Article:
It’s estimated that around 53% of American adults create or perform some type of art, ranging from dance to painting to sculpture.
Art is more than just a form of expression — it’s an important part of human history.
Studying art can teach us how people saw the world during their time, and creating art leaves our mark to show future generations about the world as we’ve lived it.
Words to describe artists fall into a few categories: artistic styles and forms, personal characteristics, and general adjectives.
We’ve broken our list into categories to help you find the best descriptors for your needs.
growing and changing as they progress in their artistic practice
expecting the best from themselves and their art
strongly invested in their art
receptive to new and unfamiliar ideas
open to learning and trying new things
decisive and determined
confident in their artistic abilities and vision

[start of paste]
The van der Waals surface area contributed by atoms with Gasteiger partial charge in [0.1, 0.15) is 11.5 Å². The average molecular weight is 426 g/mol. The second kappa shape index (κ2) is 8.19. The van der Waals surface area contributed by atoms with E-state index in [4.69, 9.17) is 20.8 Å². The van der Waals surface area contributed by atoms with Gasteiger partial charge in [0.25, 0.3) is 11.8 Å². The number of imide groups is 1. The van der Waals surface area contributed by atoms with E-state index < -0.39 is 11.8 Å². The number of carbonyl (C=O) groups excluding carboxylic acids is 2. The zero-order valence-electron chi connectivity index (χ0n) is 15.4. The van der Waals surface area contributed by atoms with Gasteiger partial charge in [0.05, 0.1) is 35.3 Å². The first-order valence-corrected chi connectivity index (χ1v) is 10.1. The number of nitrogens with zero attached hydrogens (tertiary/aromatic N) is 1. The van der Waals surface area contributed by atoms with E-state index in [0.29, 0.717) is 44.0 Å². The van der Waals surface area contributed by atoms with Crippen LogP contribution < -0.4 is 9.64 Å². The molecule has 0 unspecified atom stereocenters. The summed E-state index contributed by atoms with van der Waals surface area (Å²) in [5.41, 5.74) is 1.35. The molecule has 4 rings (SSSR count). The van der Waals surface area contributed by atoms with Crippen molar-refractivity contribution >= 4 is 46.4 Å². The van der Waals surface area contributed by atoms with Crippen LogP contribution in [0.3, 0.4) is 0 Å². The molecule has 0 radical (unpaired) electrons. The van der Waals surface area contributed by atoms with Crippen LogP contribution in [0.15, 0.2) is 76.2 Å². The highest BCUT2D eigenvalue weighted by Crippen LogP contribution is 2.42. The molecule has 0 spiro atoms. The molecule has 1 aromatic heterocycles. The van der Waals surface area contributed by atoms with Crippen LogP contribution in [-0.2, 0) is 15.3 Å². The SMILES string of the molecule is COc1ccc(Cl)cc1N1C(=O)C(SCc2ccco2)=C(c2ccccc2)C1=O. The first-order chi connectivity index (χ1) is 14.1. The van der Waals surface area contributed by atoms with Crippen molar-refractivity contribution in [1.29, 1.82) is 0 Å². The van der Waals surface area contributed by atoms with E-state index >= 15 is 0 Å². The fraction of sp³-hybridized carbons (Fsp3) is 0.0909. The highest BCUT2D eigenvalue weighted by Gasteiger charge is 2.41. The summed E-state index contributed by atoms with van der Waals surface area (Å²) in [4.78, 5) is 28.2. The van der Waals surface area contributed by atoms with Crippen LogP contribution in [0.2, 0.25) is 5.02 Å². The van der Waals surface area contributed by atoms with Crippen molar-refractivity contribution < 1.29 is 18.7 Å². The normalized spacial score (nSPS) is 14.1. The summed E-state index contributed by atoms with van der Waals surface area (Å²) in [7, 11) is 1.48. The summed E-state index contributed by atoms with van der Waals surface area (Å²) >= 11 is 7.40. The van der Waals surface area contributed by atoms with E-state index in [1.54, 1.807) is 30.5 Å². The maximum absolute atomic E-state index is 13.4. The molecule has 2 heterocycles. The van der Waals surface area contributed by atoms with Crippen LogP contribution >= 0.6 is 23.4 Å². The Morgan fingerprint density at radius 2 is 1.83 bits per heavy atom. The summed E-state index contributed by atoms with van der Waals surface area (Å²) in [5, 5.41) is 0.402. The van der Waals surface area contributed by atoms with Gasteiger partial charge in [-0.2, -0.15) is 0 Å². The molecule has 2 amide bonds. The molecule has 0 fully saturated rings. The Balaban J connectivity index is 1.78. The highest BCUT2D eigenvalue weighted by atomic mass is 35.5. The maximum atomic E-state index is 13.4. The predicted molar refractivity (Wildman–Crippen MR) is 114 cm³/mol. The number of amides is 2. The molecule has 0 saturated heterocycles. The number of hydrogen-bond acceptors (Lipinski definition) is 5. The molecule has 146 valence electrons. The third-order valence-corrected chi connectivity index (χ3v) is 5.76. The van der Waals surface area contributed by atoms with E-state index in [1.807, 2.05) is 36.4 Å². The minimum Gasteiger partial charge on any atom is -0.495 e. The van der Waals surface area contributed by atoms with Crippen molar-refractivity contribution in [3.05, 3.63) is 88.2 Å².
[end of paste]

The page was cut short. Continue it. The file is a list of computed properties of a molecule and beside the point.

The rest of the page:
able to analyze and assess their own art and the work of others
resourceful and showing initiative
willing to take risks and be in control of their own artistic career
able to dedicate themselves to their artistic work
free-thinking and not easily influenced by the opinions of others
following their creative instincts
modest; always striving to improve
thoughtful and reflective toward the world and their own art
sincere and earnest in their pursuit of creativity
doesn’t represent reality but focuses on shapes, forms, colors, and textures
reduces natural forms to geometric equivalents
the “art of today” — art produced in the late 20th and early 21st centuries
art that does not attempt to represent reality, instead focusing on essential elements like colors and shapes
references real-world objects and the human figure
takes inspiration from the real world but incorporates strange, unconventional, or magical elements
focused on technical progress, machines, energy, and change
inspired by popular culture and mass media
focused on an emotional response rather than objective reality
art that depicts a particular person
art created with small, visible brushstrokes that capture light, color, and atmosphere rather than realistic forms
focuses on sharp, defined geometric shapes, usually depicting urban landscapes